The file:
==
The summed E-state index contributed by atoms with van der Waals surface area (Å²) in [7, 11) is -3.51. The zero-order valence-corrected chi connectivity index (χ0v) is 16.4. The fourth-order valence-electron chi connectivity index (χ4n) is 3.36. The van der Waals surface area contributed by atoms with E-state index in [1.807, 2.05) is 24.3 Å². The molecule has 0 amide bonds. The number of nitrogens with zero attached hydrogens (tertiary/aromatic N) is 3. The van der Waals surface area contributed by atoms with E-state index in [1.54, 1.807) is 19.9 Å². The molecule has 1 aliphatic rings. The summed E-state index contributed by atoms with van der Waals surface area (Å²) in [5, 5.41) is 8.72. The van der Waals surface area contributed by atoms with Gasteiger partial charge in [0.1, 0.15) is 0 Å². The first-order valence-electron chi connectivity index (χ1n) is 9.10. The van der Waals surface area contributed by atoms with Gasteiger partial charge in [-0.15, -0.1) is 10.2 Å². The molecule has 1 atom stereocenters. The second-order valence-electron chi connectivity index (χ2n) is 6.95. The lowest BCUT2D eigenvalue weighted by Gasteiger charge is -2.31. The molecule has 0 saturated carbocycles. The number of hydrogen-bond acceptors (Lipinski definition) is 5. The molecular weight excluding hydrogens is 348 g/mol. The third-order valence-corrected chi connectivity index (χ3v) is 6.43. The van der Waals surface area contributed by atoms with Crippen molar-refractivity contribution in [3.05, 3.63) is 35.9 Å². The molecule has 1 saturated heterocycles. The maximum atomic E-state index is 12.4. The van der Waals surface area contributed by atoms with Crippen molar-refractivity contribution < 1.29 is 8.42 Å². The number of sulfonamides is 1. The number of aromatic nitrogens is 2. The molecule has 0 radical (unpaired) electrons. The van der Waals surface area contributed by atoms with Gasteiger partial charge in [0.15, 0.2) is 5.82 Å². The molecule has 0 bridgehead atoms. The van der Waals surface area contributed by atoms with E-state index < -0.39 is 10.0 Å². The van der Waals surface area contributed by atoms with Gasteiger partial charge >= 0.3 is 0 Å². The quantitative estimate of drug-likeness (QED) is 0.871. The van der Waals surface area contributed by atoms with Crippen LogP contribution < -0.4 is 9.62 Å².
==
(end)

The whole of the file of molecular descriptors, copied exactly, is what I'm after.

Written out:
The summed E-state index contributed by atoms with van der Waals surface area (Å²) in [7, 11) is -3.51. The zero-order valence-corrected chi connectivity index (χ0v) is 16.4. The fourth-order valence-electron chi connectivity index (χ4n) is 3.36. The van der Waals surface area contributed by atoms with E-state index in [1.807, 2.05) is 24.3 Å². The molecule has 0 amide bonds. The number of nitrogens with zero attached hydrogens (tertiary/aromatic N) is 3. The van der Waals surface area contributed by atoms with E-state index in [1.54, 1.807) is 19.9 Å². The molecule has 1 aliphatic rings. The summed E-state index contributed by atoms with van der Waals surface area (Å²) in [5, 5.41) is 8.72. The van der Waals surface area contributed by atoms with Gasteiger partial charge in [0.1, 0.15) is 0 Å². The first-order valence-electron chi connectivity index (χ1n) is 9.10. The van der Waals surface area contributed by atoms with Gasteiger partial charge in [-0.15, -0.1) is 10.2 Å². The molecule has 1 atom stereocenters. The second-order valence-electron chi connectivity index (χ2n) is 6.95. The lowest BCUT2D eigenvalue weighted by Gasteiger charge is -2.31. The molecule has 0 saturated carbocycles. The number of hydrogen-bond acceptors (Lipinski definition) is 5. The molecular weight excluding hydrogens is 348 g/mol. The third-order valence-corrected chi connectivity index (χ3v) is 6.43. The van der Waals surface area contributed by atoms with Crippen molar-refractivity contribution in [3.05, 3.63) is 35.9 Å². The molecule has 1 saturated heterocycles. The maximum atomic E-state index is 12.4. The van der Waals surface area contributed by atoms with Crippen molar-refractivity contribution < 1.29 is 8.42 Å². The number of sulfonamides is 1. The number of aromatic nitrogens is 2. The molecule has 0 radical (unpaired) electrons. The van der Waals surface area contributed by atoms with Gasteiger partial charge in [0.15, 0.2) is 5.82 Å². The molecule has 0 bridgehead atoms. The van der Waals surface area contributed by atoms with E-state index < -0.39 is 10.0 Å². The van der Waals surface area contributed by atoms with Gasteiger partial charge >= 0.3 is 0 Å². The quantitative estimate of drug-likeness (QED) is 0.871. The van der Waals surface area contributed by atoms with Crippen LogP contribution < -0.4 is 9.62 Å².